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Femsplaining; Why I March?

Time and time again we come across the criticism that Aurat March and the posters paraded there are products of western Feminism holding near to no substance to our society. This is the false perception that has been repeatedly communicated to Pakistani masses. This has given birth to a callous social behavior that makes exploitation of women permissible and normal in our society.

We jump to conclusions when we easily pin the blame for slogans such as ‘Mera Jism Meri Marzi’ on Western propaganda. But we refuse to bat a single eye when underage girls are stripped of their right to bodily autonomy. The premise of the argument does not lay solely in this chant but this chant has become a symbol that puts into perspective our inane disregard, to broaden our mindset. Those who criticize the slogan must keep in mind that the civilizational journey for human rights started with acceptance of Latin word habeas corpus meaning that you have a body.

Is there really no place for feminism in Pakistan? Gist of the argument lay in the word itself where “fem” becomes directly correlated to women in anti-male domain. This heavy sentiment that feminism is a debauched ideology is where the problem begins. As Pakistan stands among the bottom three countries in the world regarding the status of women, it is in no way acceptable nor is it our position to badmouth emerging feminism when we need it the most. We fail our women when nearly 12 million girls are out of school in Pakistan. The Punjab Unified Communication and Response (PUCAR-15) reported 13,478 calls reporting domestic violence in Lahore alone between January of 2020 to May of 2020. we fail our women every time we silence their voice under the male gaze because their idea of morality surpasses the protection of bodily integrity and autonomy that our women plead for.

On 9th September 2020, we saw the motorway incident, we saw an outcry for the dire need to protect our women, and we saw a prime example of all that is wrong with our societal teachings. Above all, we saw not the masses but even our police, the ones given the task to protect us, took part in victim blaming culture. This was not only a setback for this case alone but the victim blaming we see publically affects each and everyone who is able to hear word of it. This would set us back in numerous victims refusing to come forward with their stories, multiple heinous crimes would go unreported and institutions developed to safeguard us would continue their cycle of failing us. It is easy for someone who has been desensitized to our societal issues to hold disbelief in these slogan. It is not easy for a victim to be shunned out because we refuse to believe there to be a need for feminism.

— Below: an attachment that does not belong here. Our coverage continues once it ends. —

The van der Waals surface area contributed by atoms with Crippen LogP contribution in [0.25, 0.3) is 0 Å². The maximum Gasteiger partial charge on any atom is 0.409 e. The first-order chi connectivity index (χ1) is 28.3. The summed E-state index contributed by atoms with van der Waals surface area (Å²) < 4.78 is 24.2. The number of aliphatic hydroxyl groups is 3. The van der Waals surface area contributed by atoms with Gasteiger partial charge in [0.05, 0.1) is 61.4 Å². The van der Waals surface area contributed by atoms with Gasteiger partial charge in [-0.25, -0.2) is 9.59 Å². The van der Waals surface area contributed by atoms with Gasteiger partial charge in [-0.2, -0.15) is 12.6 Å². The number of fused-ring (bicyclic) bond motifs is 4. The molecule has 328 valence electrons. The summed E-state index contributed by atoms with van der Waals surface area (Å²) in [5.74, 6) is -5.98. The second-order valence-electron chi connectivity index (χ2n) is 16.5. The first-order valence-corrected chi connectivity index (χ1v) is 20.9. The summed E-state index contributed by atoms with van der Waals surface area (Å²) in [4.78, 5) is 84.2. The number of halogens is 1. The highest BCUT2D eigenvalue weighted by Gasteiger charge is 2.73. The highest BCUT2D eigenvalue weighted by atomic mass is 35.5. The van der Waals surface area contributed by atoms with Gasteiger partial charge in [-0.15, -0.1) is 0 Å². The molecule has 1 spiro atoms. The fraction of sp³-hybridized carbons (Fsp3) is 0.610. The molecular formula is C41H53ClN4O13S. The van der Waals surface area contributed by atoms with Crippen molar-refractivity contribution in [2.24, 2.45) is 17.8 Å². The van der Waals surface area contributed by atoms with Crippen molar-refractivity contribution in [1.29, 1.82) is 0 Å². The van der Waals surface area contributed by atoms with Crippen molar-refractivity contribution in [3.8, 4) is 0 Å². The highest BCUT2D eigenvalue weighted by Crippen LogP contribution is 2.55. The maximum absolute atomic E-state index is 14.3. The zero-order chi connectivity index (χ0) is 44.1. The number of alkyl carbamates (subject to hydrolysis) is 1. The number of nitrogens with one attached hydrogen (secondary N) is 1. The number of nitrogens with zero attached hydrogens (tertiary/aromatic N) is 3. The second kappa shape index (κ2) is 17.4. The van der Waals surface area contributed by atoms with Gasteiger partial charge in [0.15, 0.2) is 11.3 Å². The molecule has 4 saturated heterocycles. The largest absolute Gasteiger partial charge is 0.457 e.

A common belief is that if our government has taken measures to ensure the protection of women, we have laws that allow women to report and institutions that handle the situation as need be; why would there be a need for this movement? But it is not as simple as having a law; our nation is one that lets its culture overshadow legal implications. This is the culture that we need to dismantle for women to feel secure enough to think about reaching out for help, to feel confident in institutions to listen to their plight. Our media is quick to take the side of the new laws we pass, we take pride in having something in written form so we can gain publicity on how well we are working for our women. However, the moment it comes to “honour” or legal repercussions, the latter is never the winner. Movements such as Aurat Azadi March are platforms that instill confidence in our young women; it gives them space to feel empowered and to let out their side.

Our society faces no problem in attaching negative ideas to ‘Mera Jism Meri Marzi’. It was easy for them to create a whole Haya March against it because why would a slogan that demands right to govern our own bodies mean anything more to men than how we dress. ‘Mera Jism Meri Marzi’ stands against the victim blaming, it stands against the 13 years old Christian girl abducted and married to a 44 year old man, it stands for Saba the 30 year old woman tortured to death by her in-laws in Gujjarpura on February 3rd for being unable to give birth to a baby boy, and it stands for Zahra a seven years old domestic worker tortured to death by her employers in Rawalpindi in June of 2020. This is the interpretation of ‘Mera Jism Meri Marzi’ that we continue to stand for.

There is a long way to go before we take apart sentiments from the issue. It is a sensitive topic that gets easily debunked, for many as a result of their cultural misconceptions. Therefore, we must continue to stand our ground and educate our masses to reverse our desensitization. Feminism is not an enemy of men, Aurat March is not a product of the West, but rather these are reactions and demands for justice due to the perpetual inequalities faced by girls and women here for decades. Our concern is far greater than an amalgamation of handpicked posters by the media platforms that are well aware of the demographics they target to create controversy.

I recognize the progress made but I march for a future where women do not have to explain why they march.

 

 

 

 

 

 

 

 

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Naya Daur